- Google will delete a person’s location history if they visit abortion clinics.
- Additionally, Google will also delete the history of visits to other sensitive sites such as therapy or rehabilitation centers.
- Now Google will delete this history as an additional layer of protection for users.
Google will automatically delete data from users who visit abortion clinics and other places that could get them into legal trouble now that the US Supreme Court has struck down the constitutional right to abortion, opening the door for states to ban the procedure.
The company behind the internet’s leading search engine and whose Android software powers most of the world’s cell phones outlined the new privacy protections in a blog post last Friday, according to The Associated Press.
Google will delete location history of those who visit abortion clinics
Aside from automatically deleting visits to abortion clinics, Google stated that therapy and counseling centers, fertility centers, addiction treatment facilities, weight loss clinics, and plastic surgery clinics, will also be removed from users’ location history.
Users have always had the option to edit their location histories, but now Google will do it for them automatically as an added level of protection.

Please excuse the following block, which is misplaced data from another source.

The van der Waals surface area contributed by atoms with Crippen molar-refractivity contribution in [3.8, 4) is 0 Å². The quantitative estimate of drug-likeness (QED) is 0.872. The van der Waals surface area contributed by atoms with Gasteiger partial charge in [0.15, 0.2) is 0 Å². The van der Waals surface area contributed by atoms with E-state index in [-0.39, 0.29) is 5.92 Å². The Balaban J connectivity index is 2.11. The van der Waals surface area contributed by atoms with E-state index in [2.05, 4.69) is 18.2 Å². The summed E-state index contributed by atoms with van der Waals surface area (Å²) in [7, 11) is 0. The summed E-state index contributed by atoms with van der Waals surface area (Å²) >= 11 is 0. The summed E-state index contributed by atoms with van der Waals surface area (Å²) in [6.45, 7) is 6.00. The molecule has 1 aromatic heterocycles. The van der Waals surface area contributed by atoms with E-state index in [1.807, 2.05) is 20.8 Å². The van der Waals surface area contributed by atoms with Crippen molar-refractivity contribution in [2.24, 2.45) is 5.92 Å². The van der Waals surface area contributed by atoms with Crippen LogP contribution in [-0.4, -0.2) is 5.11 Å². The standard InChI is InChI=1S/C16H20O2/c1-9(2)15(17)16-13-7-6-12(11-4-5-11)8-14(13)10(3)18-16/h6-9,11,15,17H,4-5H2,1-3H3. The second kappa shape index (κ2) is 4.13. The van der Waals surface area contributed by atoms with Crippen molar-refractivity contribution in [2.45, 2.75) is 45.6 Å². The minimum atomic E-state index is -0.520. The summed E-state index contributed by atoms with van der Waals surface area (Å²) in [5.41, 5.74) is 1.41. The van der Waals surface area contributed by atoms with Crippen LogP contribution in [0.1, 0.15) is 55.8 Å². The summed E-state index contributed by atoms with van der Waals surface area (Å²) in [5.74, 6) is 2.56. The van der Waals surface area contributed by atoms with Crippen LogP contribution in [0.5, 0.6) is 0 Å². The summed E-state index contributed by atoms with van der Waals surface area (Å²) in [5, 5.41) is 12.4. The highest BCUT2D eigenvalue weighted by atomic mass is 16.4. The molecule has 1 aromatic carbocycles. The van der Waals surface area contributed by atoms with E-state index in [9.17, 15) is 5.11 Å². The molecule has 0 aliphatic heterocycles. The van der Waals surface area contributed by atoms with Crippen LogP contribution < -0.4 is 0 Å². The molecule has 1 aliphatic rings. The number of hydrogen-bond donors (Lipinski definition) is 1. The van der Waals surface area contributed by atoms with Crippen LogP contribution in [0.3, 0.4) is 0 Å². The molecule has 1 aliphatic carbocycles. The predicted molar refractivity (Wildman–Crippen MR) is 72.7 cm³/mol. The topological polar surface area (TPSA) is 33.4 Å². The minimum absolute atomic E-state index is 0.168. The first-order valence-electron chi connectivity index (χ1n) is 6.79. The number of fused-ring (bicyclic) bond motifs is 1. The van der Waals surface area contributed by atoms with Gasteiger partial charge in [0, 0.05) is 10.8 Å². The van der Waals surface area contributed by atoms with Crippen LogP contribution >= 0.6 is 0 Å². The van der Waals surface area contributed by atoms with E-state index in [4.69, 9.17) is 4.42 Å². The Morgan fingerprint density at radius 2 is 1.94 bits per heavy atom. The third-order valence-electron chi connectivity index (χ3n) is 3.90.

An extra level of protection
“We’re committed to delivering robust privacy protections for people who use our products, and we will continue to look for new ways to strengthen and improve these protections,” said Jen Fitzpatrick, vice president of Google, in the blog.
The announcement comes amid growing pressure on Google and other tech giants to do more to protect their users’ personal information from authorities on their digital products and services.
Google responds to requests for privacy protections
Calls to implement stricter privacy controls were sparked by the Supreme Court ruling which overturned Roe vs. Wade, the 1973 decision that legalized abortion in the US. That ruling could make abortion illegal in more than a dozen states, raising fears that people’s location, text, search and email histories could be used to prosecute people for receiving abortion procedures or even for medical abortion care.
Like other technology companies, Google receives thousands of government requests each year for the digital records of its users as part of investigations. Google says it rejects applications and other claims that are ambiguous or appear unfounded.